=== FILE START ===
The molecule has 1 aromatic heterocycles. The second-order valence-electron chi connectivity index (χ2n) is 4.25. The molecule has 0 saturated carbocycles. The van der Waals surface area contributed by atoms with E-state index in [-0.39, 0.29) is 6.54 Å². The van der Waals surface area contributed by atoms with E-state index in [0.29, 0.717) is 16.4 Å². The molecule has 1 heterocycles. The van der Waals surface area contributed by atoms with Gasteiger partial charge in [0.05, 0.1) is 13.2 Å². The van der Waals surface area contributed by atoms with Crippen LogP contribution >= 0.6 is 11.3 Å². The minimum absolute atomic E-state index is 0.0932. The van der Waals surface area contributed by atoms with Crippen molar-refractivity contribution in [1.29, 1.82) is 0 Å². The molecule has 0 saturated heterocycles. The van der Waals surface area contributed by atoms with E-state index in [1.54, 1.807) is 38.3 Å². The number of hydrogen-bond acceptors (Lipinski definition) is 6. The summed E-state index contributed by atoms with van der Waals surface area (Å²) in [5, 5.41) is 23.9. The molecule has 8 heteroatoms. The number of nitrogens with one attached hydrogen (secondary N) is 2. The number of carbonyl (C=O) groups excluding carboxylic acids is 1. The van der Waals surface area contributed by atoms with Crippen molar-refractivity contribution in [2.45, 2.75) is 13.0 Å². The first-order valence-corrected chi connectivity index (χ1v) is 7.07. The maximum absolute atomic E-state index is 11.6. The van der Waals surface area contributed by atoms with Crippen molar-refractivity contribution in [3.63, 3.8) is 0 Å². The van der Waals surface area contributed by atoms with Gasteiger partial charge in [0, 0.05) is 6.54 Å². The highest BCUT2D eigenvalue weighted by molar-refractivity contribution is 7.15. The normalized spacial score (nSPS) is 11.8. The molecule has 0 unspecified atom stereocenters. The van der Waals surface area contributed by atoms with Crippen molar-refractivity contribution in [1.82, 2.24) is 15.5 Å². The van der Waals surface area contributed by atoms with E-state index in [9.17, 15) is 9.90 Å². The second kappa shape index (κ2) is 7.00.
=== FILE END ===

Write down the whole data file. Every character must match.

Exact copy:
The molecule has 1 aromatic heterocycles. The second-order valence-electron chi connectivity index (χ2n) is 4.25. The molecule has 0 saturated carbocycles. The van der Waals surface area contributed by atoms with E-state index in [-0.39, 0.29) is 6.54 Å². The van der Waals surface area contributed by atoms with E-state index in [0.29, 0.717) is 16.4 Å². The molecule has 1 heterocycles. The van der Waals surface area contributed by atoms with Gasteiger partial charge in [0.05, 0.1) is 13.2 Å². The van der Waals surface area contributed by atoms with Crippen LogP contribution >= 0.6 is 11.3 Å². The minimum absolute atomic E-state index is 0.0932. The van der Waals surface area contributed by atoms with Crippen molar-refractivity contribution in [1.29, 1.82) is 0 Å². The molecule has 0 saturated heterocycles. The van der Waals surface area contributed by atoms with E-state index in [1.54, 1.807) is 38.3 Å². The number of hydrogen-bond acceptors (Lipinski definition) is 6. The summed E-state index contributed by atoms with van der Waals surface area (Å²) in [5, 5.41) is 23.9. The molecule has 8 heteroatoms. The number of nitrogens with one attached hydrogen (secondary N) is 2. The number of carbonyl (C=O) groups excluding carboxylic acids is 1. The van der Waals surface area contributed by atoms with Crippen molar-refractivity contribution in [2.45, 2.75) is 13.0 Å². The first-order valence-corrected chi connectivity index (χ1v) is 7.07. The maximum absolute atomic E-state index is 11.6. The van der Waals surface area contributed by atoms with Crippen molar-refractivity contribution in [3.63, 3.8) is 0 Å². The van der Waals surface area contributed by atoms with Gasteiger partial charge in [0, 0.05) is 6.54 Å². The highest BCUT2D eigenvalue weighted by molar-refractivity contribution is 7.15. The normalized spacial score (nSPS) is 11.8. The molecule has 0 unspecified atom stereocenters. The van der Waals surface area contributed by atoms with Crippen molar-refractivity contribution in [1.82, 2.24) is 15.5 Å². The van der Waals surface area contributed by atoms with E-state index in [9.17, 15) is 9.90 Å². The second kappa shape index (κ2) is 7.00.